Danielson: Ships

I'm glad Danielson exists, and I'm glad they're trying to push the limits of quirky underground music. It gives isolated, twenty-something indie fans something to feel smug about ("Who am I listening to on my iPod? Oh, it's a band you wouldn't know.") without forcing them to take on the challenges of truly difficult music like Mahavishnu Orchestra or Captain Beefheart. I only hope that either Daniel C. Smith's (the Daniel behind Danielson) talent catches up with his ambitions, or another group of musicians hears Ships and is inspired to do the same thing. But better. Much, much better.

Music: 2 EPFL library cards out of a possible 5
The music is ambitious. The lyrics are intelligent and clever. The performers are a hipster's who's-who (Sufjan Stevens, members of Ladytron and Deerhoof, Steve Albini, etc). The performances are somewhat energetic. And the songs are boring. They sound as if Smith had a bunch of wacky ideas, but couldn't turn them into cohesive musical creations.

On a Baltimore note, "Bloodbook on the Halfshell" reminds me of how I felt the first time I stepped into the Book Thing. "These lovely bloody books, arms full of lovely books, freely collecting books, we're getting funny looks, while we are stacking organizing filing piling way up high and rising Dewey dusty decimalizing sorting tracking systemizing, can't believe we found this vintage, we now have such great advantage, great they'll look in our library." The song made me smile, but I was smiling because of my own life and my own memories. Without those, this song would have been as empty for me as the rest of the album.

Packaging: 3 EPFL library cards out of a possible 5
The booklet is aesthetically beautiful. Unfortunately, it's functionally useless. On one side of the insert, the lyrics are printed down the length of the full six pages, which looks neat but is annoying to read. The other side is filled with words that end with "-ship," and is even more annoying to read. Perhaps the worst example of form over function is the album credits: the names of everyone who worked on the album are written in tiny and nearly illegible print along the masts of the sailboat on the cover. Smith obviously loves words, but his booklet doesn't give them the respect they deserve.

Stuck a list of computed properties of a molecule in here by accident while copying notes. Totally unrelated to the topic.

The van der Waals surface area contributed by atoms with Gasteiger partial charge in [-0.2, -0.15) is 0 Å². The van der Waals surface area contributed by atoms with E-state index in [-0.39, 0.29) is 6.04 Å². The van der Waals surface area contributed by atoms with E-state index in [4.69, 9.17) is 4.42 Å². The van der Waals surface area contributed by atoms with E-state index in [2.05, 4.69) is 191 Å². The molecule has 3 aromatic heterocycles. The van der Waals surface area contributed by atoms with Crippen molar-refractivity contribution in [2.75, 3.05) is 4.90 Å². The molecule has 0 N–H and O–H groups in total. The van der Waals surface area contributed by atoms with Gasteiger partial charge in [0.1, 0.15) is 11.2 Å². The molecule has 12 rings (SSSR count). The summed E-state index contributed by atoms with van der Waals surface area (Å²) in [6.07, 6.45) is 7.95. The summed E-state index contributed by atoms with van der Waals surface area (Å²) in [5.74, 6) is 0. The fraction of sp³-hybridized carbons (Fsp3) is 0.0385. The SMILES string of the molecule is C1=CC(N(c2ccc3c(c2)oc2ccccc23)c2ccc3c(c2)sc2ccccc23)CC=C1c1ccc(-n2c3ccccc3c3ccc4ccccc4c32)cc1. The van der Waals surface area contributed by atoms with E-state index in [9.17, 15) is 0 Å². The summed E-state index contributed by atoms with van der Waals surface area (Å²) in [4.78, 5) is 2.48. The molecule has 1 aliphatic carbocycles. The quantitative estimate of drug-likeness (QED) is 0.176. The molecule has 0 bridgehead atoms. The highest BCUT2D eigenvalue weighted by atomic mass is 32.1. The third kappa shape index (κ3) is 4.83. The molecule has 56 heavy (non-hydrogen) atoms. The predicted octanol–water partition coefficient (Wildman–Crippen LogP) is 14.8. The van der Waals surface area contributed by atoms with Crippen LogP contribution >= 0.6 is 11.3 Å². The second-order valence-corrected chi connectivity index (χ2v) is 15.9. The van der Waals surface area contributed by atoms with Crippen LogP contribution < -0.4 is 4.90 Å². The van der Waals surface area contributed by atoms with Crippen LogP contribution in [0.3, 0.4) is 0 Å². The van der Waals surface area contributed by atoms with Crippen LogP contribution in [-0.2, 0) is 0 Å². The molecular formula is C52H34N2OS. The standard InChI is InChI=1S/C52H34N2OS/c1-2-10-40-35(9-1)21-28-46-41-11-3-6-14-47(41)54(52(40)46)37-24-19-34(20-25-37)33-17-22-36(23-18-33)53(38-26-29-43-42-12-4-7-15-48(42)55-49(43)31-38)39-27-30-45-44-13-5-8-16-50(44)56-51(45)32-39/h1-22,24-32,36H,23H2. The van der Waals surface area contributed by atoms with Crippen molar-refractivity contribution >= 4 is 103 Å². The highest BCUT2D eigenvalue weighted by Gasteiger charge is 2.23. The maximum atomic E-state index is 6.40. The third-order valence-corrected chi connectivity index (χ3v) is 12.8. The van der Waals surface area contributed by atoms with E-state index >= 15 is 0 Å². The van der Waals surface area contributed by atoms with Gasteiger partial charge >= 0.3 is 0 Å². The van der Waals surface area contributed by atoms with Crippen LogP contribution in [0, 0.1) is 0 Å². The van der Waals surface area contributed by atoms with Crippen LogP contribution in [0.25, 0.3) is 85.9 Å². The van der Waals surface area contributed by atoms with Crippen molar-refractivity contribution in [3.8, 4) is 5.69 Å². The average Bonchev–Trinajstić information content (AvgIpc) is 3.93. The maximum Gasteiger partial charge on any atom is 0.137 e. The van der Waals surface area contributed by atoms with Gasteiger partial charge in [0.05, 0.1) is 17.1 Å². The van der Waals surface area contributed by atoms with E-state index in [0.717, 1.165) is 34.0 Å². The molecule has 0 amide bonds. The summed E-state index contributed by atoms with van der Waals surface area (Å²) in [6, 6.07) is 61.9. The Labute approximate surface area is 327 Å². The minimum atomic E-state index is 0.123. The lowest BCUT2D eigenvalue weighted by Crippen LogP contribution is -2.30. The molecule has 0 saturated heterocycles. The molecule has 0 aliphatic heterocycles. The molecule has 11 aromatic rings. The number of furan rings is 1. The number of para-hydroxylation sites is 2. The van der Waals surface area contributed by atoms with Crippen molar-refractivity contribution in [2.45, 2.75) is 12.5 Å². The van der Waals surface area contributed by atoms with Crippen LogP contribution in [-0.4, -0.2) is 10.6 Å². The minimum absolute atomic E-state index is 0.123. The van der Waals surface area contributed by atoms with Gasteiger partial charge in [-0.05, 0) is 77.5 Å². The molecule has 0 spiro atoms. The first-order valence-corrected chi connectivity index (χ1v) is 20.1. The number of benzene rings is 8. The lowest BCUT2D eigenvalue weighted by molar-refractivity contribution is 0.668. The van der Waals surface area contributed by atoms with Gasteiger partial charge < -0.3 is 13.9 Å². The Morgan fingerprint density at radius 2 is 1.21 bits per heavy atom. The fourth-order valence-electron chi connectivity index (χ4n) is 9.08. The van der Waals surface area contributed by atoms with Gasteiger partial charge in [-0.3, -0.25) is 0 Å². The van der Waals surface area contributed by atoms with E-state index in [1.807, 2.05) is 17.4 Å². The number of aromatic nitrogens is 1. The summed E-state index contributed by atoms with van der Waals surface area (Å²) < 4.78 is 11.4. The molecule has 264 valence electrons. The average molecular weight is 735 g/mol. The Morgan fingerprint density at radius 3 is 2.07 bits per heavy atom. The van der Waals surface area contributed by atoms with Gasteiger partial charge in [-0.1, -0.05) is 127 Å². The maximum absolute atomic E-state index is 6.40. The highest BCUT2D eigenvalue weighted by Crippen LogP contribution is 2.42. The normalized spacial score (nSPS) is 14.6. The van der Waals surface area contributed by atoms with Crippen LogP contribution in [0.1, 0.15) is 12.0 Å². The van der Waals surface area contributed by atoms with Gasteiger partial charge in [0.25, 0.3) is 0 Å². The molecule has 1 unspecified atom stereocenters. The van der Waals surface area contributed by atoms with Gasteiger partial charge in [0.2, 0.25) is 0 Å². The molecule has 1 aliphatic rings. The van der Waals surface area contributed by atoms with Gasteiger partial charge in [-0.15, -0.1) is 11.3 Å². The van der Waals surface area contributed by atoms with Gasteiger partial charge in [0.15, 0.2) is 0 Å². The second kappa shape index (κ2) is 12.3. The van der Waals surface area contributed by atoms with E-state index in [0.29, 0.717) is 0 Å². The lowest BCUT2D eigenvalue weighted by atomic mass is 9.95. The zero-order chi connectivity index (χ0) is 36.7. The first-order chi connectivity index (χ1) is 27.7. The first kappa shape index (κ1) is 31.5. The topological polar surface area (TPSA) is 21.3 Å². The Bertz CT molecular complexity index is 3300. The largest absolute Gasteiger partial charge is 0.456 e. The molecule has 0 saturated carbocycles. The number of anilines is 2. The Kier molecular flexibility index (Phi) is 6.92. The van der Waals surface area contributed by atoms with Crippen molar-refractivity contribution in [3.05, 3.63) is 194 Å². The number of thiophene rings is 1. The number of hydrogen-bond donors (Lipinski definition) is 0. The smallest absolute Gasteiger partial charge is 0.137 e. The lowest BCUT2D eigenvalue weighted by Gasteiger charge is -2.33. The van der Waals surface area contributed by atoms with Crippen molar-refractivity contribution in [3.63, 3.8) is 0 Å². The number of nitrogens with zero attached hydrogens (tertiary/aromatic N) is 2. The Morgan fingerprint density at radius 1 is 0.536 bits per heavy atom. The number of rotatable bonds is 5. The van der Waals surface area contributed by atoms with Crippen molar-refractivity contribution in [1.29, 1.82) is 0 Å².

Listen if you like: Flaming Lips, Sufjan Stevens, quirky and overhyped underground rock that's big on presentation on short on substance.

If it were food, it'd be: Tomatoes from an urban community garden where flavorless vegetables are grown by hipsters in soil rich with smug self-righteousness.


The Mad Hatter said...

Aesthetically beautiful. Functionally useless. Hmmm; that's normally good for a great piece of art, literature, music; but I take it you didn't mean it that way.

taotechuck said...

The problem is, a CD jacket is neither art nor literature. It can be, but in this case, the band felt it was important to include factual information. At that moment, the art and/or literature becomes marketing and/or non-fiction.

I actually made the opposite argument for Ambulance LTD. "(t)he inclusion of credits was obviously an obligatory move. Next time, maybe they'll have the balls to leave out the credits and truly be minimalists."

I have no problem with form replacing function, as long as you don't try to cover yourself by including half-assed functional information. If you include lyrics and/or credits, make them easy to read; otherwise, leave them out.